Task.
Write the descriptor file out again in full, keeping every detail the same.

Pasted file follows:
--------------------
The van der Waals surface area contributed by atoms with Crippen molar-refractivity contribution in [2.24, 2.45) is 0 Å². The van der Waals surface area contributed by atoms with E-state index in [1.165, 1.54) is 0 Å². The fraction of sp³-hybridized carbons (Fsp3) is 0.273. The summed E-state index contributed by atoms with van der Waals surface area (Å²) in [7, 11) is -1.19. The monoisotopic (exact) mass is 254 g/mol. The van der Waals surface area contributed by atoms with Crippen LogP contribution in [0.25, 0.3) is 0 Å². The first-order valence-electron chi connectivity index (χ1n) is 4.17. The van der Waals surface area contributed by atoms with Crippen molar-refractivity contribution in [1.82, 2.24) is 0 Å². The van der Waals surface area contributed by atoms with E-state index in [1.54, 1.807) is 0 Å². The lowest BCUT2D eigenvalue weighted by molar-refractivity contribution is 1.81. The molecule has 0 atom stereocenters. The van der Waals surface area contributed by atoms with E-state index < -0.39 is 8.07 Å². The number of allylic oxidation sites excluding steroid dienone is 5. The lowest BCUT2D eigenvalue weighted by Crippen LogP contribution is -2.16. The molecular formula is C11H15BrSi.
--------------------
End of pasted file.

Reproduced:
The van der Waals surface area contributed by atoms with Crippen molar-refractivity contribution in [2.24, 2.45) is 0 Å². The van der Waals surface area contributed by atoms with E-state index in [1.165, 1.54) is 0 Å². The fraction of sp³-hybridized carbons (Fsp3) is 0.273. The summed E-state index contributed by atoms with van der Waals surface area (Å²) in [7, 11) is -1.19. The monoisotopic (exact) mass is 254 g/mol. The van der Waals surface area contributed by atoms with Crippen LogP contribution in [0.25, 0.3) is 0 Å². The first-order valence-electron chi connectivity index (χ1n) is 4.17. The van der Waals surface area contributed by atoms with Crippen molar-refractivity contribution in [1.82, 2.24) is 0 Å². The van der Waals surface area contributed by atoms with E-state index in [1.54, 1.807) is 0 Å². The lowest BCUT2D eigenvalue weighted by molar-refractivity contribution is 1.81. The molecule has 0 atom stereocenters. The van der Waals surface area contributed by atoms with E-state index < -0.39 is 8.07 Å². The number of allylic oxidation sites excluding steroid dienone is 5. The lowest BCUT2D eigenvalue weighted by Crippen LogP contribution is -2.16. The molecular formula is C11H15BrSi.